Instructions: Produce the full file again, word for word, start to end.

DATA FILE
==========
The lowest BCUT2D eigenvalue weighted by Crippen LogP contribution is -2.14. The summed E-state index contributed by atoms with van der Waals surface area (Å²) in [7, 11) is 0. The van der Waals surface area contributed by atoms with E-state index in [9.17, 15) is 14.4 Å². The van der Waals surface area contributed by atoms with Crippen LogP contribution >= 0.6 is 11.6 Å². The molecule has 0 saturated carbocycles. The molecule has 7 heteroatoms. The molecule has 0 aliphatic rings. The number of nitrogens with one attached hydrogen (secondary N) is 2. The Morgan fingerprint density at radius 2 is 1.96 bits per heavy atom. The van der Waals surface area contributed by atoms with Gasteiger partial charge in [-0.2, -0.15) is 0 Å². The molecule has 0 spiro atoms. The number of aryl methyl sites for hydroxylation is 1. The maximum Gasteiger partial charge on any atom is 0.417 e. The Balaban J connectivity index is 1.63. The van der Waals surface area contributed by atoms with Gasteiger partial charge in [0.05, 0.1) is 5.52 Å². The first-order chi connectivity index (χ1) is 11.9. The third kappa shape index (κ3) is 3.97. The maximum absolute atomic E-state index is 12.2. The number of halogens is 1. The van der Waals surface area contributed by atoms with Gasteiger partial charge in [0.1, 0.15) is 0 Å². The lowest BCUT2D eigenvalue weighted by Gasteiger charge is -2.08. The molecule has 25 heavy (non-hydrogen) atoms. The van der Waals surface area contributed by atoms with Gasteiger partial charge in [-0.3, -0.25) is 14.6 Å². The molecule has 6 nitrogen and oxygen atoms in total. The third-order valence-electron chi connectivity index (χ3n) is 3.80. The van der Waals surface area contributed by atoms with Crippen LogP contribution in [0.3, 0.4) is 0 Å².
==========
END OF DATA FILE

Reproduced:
The lowest BCUT2D eigenvalue weighted by Crippen LogP contribution is -2.14. The summed E-state index contributed by atoms with van der Waals surface area (Å²) in [7, 11) is 0. The van der Waals surface area contributed by atoms with E-state index in [9.17, 15) is 14.4 Å². The van der Waals surface area contributed by atoms with Crippen LogP contribution >= 0.6 is 11.6 Å². The molecule has 0 saturated carbocycles. The molecule has 7 heteroatoms. The molecule has 0 aliphatic rings. The number of nitrogens with one attached hydrogen (secondary N) is 2. The Morgan fingerprint density at radius 2 is 1.96 bits per heavy atom. The van der Waals surface area contributed by atoms with Gasteiger partial charge in [-0.2, -0.15) is 0 Å². The molecule has 0 spiro atoms. The number of aryl methyl sites for hydroxylation is 1. The maximum Gasteiger partial charge on any atom is 0.417 e. The Balaban J connectivity index is 1.63. The van der Waals surface area contributed by atoms with Gasteiger partial charge in [0.05, 0.1) is 5.52 Å². The first-order chi connectivity index (χ1) is 11.9. The third kappa shape index (κ3) is 3.97. The maximum absolute atomic E-state index is 12.2. The number of halogens is 1. The van der Waals surface area contributed by atoms with Gasteiger partial charge in [0.1, 0.15) is 0 Å². The lowest BCUT2D eigenvalue weighted by Gasteiger charge is -2.08. The molecule has 25 heavy (non-hydrogen) atoms. The van der Waals surface area contributed by atoms with Gasteiger partial charge in [-0.3, -0.25) is 14.6 Å². The molecule has 6 nitrogen and oxygen atoms in total. The third-order valence-electron chi connectivity index (χ3n) is 3.80. The van der Waals surface area contributed by atoms with Crippen LogP contribution in [0.3, 0.4) is 0 Å².